Married At First Sight’s Dr Trisha Stratford was at the ‘happiest stage of her life’ before her death (Picture: Nine)
Former Married At First Sight Australia expert Dr Trisha Stratford had ‘so much planned for the future’ before her death aged 72.
Earlier this week it was announced the former relationship expert had died, with the news announced by former co-star John Aiken.
He went on to share how they’d had ‘an amazing seven seasons’ of the show together, and how Stratford ‘loved everything New Zealand, French wine and travelling the world’.
Now in the wake of her death, friends have spoken about the loss, saying that Stratford had lots on the horizon.
The neuropsychologist had only just reached what she’d told friends was the ‘happiest stage of her life’ and had ‘so much planned’ for the future, as reported by Yahoo Lifestyle!
The former MAFS relationship expert died aged 72 this week (Picture: Nine)
In a death notice in the New Zealand Herald, her family shared that Stratford had ‘died peacefully at home surrounded by her loved ones’ and called her a ‘matriarch and Wonder Woman’.
Prior to her stint on reality TV, Stratford had been a sports journalist before becoming a war correspondent in Somalia and Bosnia.
She then retrained as a clinical neuro-psychotherapist and joined MAFS as one of the three relationship experts in 2015.
However, ahead of the eighth season in 2020, she decided to leave the show, saying she found it ‘conflicting’ seeing the direction shift to focus on drama rather than genuine connections.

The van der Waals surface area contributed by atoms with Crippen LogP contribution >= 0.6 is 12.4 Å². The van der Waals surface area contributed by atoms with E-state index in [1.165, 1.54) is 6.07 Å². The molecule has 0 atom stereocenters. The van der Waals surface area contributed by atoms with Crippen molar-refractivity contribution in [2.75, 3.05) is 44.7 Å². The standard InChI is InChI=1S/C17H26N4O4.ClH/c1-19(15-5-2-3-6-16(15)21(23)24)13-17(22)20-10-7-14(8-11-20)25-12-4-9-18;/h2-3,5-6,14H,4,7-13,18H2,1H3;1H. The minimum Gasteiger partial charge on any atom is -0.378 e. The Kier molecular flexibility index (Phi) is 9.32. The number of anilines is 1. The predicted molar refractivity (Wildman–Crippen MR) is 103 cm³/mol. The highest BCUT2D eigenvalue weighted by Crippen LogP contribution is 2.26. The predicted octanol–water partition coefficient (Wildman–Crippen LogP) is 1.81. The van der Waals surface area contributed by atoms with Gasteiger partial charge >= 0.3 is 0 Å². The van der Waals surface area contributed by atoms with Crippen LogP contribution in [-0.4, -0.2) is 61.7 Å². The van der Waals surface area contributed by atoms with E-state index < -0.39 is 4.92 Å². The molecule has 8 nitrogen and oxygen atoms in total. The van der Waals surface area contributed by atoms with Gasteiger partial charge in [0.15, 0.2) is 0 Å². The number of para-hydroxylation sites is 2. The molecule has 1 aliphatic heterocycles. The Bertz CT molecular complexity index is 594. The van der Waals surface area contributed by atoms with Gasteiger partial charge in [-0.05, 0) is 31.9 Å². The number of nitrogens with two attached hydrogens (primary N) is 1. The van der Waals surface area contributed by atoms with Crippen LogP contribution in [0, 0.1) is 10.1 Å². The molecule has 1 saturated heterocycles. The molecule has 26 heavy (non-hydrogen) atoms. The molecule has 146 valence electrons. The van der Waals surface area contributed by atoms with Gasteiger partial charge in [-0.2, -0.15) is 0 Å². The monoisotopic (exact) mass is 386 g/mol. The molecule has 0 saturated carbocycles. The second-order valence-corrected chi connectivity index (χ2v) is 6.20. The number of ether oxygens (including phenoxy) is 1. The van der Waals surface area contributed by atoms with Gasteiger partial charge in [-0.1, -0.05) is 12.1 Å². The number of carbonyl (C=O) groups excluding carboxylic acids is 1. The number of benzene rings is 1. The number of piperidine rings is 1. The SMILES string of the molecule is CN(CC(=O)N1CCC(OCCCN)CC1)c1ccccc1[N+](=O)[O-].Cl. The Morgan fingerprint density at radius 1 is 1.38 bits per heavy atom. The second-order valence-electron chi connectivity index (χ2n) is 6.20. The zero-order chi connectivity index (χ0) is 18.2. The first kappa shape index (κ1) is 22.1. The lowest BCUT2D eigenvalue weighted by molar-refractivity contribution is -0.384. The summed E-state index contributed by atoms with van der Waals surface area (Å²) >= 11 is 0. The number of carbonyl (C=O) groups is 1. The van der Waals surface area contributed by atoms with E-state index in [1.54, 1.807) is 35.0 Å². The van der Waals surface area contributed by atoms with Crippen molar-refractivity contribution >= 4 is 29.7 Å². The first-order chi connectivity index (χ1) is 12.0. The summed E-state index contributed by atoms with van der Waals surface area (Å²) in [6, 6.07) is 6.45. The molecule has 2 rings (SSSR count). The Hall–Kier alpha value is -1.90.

‘I thought I had very strong resilience after everything I’ve done in my life, but MAFS took me to another level,’ she told Woman’s Day in 2021.
‘By the end, I couldn’t compromise my professional and personal standards because there were participants on the show who I felt shouldn’t have been there.’
After leaving the show, Stratford moved to Auckland to be with her partner Roger, whom she’d been doing long-distance with for a few years.
She previously said that she didn’t believe long distance relationships worked beyond ‘a couple of years’, and that after that, ‘you have to make a decision’.
After the news of her death was announced, her other former co-star Mel Schilling said Stratford was a ‘MAFS pioneer, the first person to introduce neuroscience to the experiment’.
She also referenced Stratford’s ‘illustrious career as a researcher and academic’.
‘Trisha taught me so much about neuroscience, the science of attraction and the interplay between our brains and our behaviour. I know she spent the final years of her life with her Great Love and I’m so pleased to know she was surrounded by love and support. Vale Dr Trisha,’ she added.
Married at First Sight is streaming on Channel 4.
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